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Sports Cards: Fad Or Hobby? This work has been published in the Teen Ink monthly print magazine.

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   Boosted by the igrowing popularity of professional sports, the sports card industry has recently become a booming business. Sports cards collecting is currently one of the most popular hobbies in America, enjoyed by children and adults alike. Since the mid-1970s, hobby shops have been sprouting up all over the United States, seeking to capitalize on the card craze. Many collectors have treasured baseball cards since their inception 30 years ago, but there now is an increasing market for football, basketball, and hockey cards. Originally only Topps produced baseball cards, but now over ten different companies issue card sets annually. Despite some shortcomings in the hobby, sports card collecting has emerged as more than a passing fad, unlike Star Wars, Superman, or Garbage Pail card collecting, which died out after a short time.

Economists have marveled at the sudden boom in sports memorabilia; some consider the hobby a fad of the 1980s. Thousands of hobby stores and the popularity of several sports memorabilia periodicals, however, seem to attest to hobbyists' claims that it will continue to thrive at least in the near future. Originally popular for sentimental reasons, sports cards are now treasured by fans for their monetary value as well. Many collectors enjoy the investment side of card collecting, believing that the cards they purchase will rise in value as the players succeed in their careers. A case in point is Nolan Ryan's first printed baseball card, produced in 1967 , originally valued at less than ten cents, ten years later it could be bought for ten dollars, and now a customer coveting that card must spend between $1,000 to $2,000.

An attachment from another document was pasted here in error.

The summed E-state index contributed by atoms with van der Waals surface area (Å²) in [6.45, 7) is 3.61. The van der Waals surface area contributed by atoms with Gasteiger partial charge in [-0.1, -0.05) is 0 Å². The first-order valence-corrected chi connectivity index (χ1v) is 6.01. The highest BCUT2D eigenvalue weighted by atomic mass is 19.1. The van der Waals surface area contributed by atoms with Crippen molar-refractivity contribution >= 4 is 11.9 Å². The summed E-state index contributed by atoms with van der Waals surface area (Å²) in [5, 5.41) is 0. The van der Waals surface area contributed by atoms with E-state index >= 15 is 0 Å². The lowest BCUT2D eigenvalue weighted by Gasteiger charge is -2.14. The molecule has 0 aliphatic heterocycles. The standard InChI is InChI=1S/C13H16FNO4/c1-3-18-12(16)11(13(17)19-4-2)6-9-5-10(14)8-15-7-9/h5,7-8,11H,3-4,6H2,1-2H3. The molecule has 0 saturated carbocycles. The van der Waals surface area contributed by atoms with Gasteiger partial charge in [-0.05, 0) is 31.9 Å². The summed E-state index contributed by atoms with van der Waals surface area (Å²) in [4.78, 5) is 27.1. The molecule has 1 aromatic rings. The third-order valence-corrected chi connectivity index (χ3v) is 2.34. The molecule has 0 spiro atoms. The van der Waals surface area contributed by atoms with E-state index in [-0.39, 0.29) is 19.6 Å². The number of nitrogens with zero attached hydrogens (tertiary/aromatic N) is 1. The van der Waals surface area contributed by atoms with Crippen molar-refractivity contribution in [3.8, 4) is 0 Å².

As the popularity of baseball cards grew to unprecedented heights in the early 1980s, sports card fans started to look for new avenues of profit and fun, and found a dearth of cards picturing stars of other professional sports. This resulted in Topps marketing football cards, hockey and basketball cards. As the 1990s arrived, so did a plethora of new types of sports cards, including sets portraying college and amateur baseball players, professional wrestlers, bowlers, golfers, jockeys, and soccer players. Although these sports cards are not as popular as baseball cards, they have introduced many new collectors to a hobby which otherwise appealed exclusively to baseball fans.

On the downside, several problems plague card collecting, some relating to abuse of trust between collectors, others to overemphasis on cards' monetary value. A number of "bootleg" card sets have hit the hobby, as well as counterfeit cards and falsely autographed cards. More unfortunate, however, is the increasing trend toward dissociation of the cards and the people they represent. In the past, collectors chose cards of players they enjoyed watching and reading about, in order to have a physical representation of that person. Now young collectors often know the exact monetary value of a card they own, but have never seen the player in action, read or even heard of him. Another difficulty, the lack of standardized system for pricing cards, enables many dishonest card dealers to swindle unsuspecting collectors. Lastly, Topps and several other card companies now produce millions of cards each year, as opposed to just thousands in past decades. The scarcity of certain popular sports cards has thus dropped considerably, because cards are often so common that every collector could have a card of any given player and there would still be other cards floating around the market. This overabundance of cards eliminates the occurrence of rare and unusual cards.

Despite some imperfections, sports card collecting has become a popular hobby and venue for investment. Young people and adults alike enjoy sports card collecting for its sentimental gratification, as well as for its investment capabilities. Despite the hobby's origin as a haven for baseball fans alone, the field has now expanded to include various other sports as well. Often described as a passing fad, sports card collecting has attracted many hobbyists with its wide range of benefits and appeal. n


This work has been published in the Teen Ink monthly print magazine. This piece has been published in Teen Ink’s monthly print magazine.




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